Finance is arguably the most critical part of the due diligence process. Almost every transaction comes down to the numbers unless it's a pure IP deal. Conducting effective financial diligence in M&A is crucial to every acquisition's success. This article tackles the basics of financial diligence featuring Amr Abdelaziz, Senior Director, M&A Finance at Equinix.
"Financial Due Diligence is about unpacking the company, understanding what's inside before closing the deal to avoid surprises and liabilities." - Amr Abdelaziz
The finance team leads the due diligence process and must be involved as soon as the acquirer gains access to the data room. Red flags are vital in negotiations, so they must be discovered early.
The first step to financial due diligence is to look at the target's historical financial information. The business's past performance is essential when evaluating its overall value. Using the target's income statement, it is turned into a quality of earnings (QofE).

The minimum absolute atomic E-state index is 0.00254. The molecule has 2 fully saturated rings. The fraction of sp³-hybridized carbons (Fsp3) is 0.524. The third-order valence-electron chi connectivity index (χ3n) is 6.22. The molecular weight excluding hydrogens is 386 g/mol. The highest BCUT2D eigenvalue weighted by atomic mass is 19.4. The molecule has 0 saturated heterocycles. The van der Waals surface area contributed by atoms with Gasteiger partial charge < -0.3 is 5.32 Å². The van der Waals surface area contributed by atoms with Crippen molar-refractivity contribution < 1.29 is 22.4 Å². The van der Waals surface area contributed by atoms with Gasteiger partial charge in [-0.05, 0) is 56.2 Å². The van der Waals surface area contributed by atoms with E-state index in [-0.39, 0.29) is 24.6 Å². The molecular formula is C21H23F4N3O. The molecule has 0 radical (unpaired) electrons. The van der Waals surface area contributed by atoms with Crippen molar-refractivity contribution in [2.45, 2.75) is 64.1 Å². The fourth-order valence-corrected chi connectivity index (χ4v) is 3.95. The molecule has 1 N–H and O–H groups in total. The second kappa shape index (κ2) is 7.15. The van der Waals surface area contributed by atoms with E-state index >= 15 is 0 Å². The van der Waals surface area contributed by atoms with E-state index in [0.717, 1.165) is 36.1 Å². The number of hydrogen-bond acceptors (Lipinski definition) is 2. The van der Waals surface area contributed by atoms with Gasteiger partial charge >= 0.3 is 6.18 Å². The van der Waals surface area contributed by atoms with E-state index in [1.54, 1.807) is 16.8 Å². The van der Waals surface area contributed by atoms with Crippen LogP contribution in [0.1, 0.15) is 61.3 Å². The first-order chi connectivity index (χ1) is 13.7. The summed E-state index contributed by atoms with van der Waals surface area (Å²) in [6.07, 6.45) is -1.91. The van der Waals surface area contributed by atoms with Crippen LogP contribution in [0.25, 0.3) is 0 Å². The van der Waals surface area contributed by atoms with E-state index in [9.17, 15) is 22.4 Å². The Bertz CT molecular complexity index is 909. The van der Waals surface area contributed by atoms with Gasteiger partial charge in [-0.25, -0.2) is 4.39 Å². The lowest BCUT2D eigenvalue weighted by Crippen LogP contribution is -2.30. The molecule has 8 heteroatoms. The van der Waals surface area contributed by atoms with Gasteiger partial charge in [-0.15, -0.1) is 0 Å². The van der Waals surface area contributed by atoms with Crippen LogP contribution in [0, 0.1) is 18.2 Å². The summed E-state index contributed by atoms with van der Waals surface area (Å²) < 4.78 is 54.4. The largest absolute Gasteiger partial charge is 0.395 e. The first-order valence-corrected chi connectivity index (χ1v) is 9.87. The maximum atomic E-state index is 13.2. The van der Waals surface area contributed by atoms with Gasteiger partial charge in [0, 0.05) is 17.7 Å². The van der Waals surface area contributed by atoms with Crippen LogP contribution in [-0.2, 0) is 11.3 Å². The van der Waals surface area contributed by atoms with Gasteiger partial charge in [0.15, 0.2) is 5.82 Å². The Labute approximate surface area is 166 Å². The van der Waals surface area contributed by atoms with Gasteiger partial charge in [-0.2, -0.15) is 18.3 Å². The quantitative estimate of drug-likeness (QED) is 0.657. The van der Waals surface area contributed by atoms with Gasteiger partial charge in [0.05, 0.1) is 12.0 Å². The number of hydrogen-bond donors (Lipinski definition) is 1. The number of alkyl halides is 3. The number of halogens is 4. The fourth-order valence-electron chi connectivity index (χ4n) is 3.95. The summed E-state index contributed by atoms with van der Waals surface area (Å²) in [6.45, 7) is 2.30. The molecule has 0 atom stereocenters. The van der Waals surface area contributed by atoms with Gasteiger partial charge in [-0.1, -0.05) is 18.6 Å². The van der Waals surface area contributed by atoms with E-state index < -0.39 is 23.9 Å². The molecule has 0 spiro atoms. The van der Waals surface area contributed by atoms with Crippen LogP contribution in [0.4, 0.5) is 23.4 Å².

A QofE is a financial report that removes all one-time events from the income statement to identify the normalized earnings of the business. It is currently considered a standard practice that both parties conduct their QofEs as it will be the primary basis of the valuation.
The next step is to look at the target's projected financial information. It is crucial to understand how the business plans to expand, which product lines they intend to invest in, and into which markets they want to expand. However, the acquirer must also come up with their financial projections. They can't just rely on the seller's projection as they are usually too optimistic and unrealistic.
After finding issues in the diligence process, the finance team must collaborate with the other internal teams, such as the legal and HR teams. Every discovery implicates other functions, so having a weekly deal team meeting is essential. Be transparent and discuss everything with everyone.
The finance team must also communicate with the target company to find resolutions. Amr likes to create a list where he can park all the problems encountered and mitigate them later. The goal during negotiations is to find a middle ground where both parties are happy taking on risks.
The finance team's work isn't done even after the deal is closed, and they must do the purchase price allocation and check for annual impairments of the newly acquired company's assets. Doing impairments is not a choice; it is an SEC rule that public companies have to follow to avoid driving stock prices down.